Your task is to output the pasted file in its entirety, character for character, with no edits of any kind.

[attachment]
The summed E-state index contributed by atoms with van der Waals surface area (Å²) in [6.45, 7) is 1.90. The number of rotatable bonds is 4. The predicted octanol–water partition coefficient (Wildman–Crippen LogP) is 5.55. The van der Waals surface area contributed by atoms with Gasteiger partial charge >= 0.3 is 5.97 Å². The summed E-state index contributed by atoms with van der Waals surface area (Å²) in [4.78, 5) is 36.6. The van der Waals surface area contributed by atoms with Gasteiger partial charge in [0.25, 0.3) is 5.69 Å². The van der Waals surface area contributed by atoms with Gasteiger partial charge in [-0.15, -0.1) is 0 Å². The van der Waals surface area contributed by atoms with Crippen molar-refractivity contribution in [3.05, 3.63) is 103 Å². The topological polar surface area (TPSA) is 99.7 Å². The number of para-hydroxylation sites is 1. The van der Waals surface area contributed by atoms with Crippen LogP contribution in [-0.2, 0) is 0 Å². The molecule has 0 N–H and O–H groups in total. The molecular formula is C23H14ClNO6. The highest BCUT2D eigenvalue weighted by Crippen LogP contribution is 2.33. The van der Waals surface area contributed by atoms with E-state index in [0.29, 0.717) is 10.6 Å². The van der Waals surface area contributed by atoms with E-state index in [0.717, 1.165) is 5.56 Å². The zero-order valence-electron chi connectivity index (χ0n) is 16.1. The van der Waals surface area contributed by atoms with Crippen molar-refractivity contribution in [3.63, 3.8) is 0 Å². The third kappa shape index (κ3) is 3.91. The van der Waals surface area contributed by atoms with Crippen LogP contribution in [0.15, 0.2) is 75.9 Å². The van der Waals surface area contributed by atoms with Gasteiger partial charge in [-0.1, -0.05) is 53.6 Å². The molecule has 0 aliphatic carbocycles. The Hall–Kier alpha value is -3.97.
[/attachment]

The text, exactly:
The summed E-state index contributed by atoms with van der Waals surface area (Å²) in [6.45, 7) is 1.90. The number of rotatable bonds is 4. The predicted octanol–water partition coefficient (Wildman–Crippen LogP) is 5.55. The van der Waals surface area contributed by atoms with Gasteiger partial charge >= 0.3 is 5.97 Å². The summed E-state index contributed by atoms with van der Waals surface area (Å²) in [4.78, 5) is 36.6. The van der Waals surface area contributed by atoms with Gasteiger partial charge in [0.25, 0.3) is 5.69 Å². The van der Waals surface area contributed by atoms with Gasteiger partial charge in [-0.15, -0.1) is 0 Å². The van der Waals surface area contributed by atoms with Crippen molar-refractivity contribution in [3.05, 3.63) is 103 Å². The topological polar surface area (TPSA) is 99.7 Å². The number of para-hydroxylation sites is 1. The van der Waals surface area contributed by atoms with Crippen LogP contribution in [-0.2, 0) is 0 Å². The molecule has 0 N–H and O–H groups in total. The molecular formula is C23H14ClNO6. The highest BCUT2D eigenvalue weighted by Crippen LogP contribution is 2.33. The van der Waals surface area contributed by atoms with E-state index in [0.29, 0.717) is 10.6 Å². The van der Waals surface area contributed by atoms with E-state index in [0.717, 1.165) is 5.56 Å². The zero-order valence-electron chi connectivity index (χ0n) is 16.1. The van der Waals surface area contributed by atoms with Crippen molar-refractivity contribution in [3.63, 3.8) is 0 Å². The third kappa shape index (κ3) is 3.91. The van der Waals surface area contributed by atoms with Crippen LogP contribution in [0.15, 0.2) is 75.9 Å². The van der Waals surface area contributed by atoms with Gasteiger partial charge in [-0.1, -0.05) is 53.6 Å². The molecule has 0 aliphatic carbocycles. The Hall–Kier alpha value is -3.97.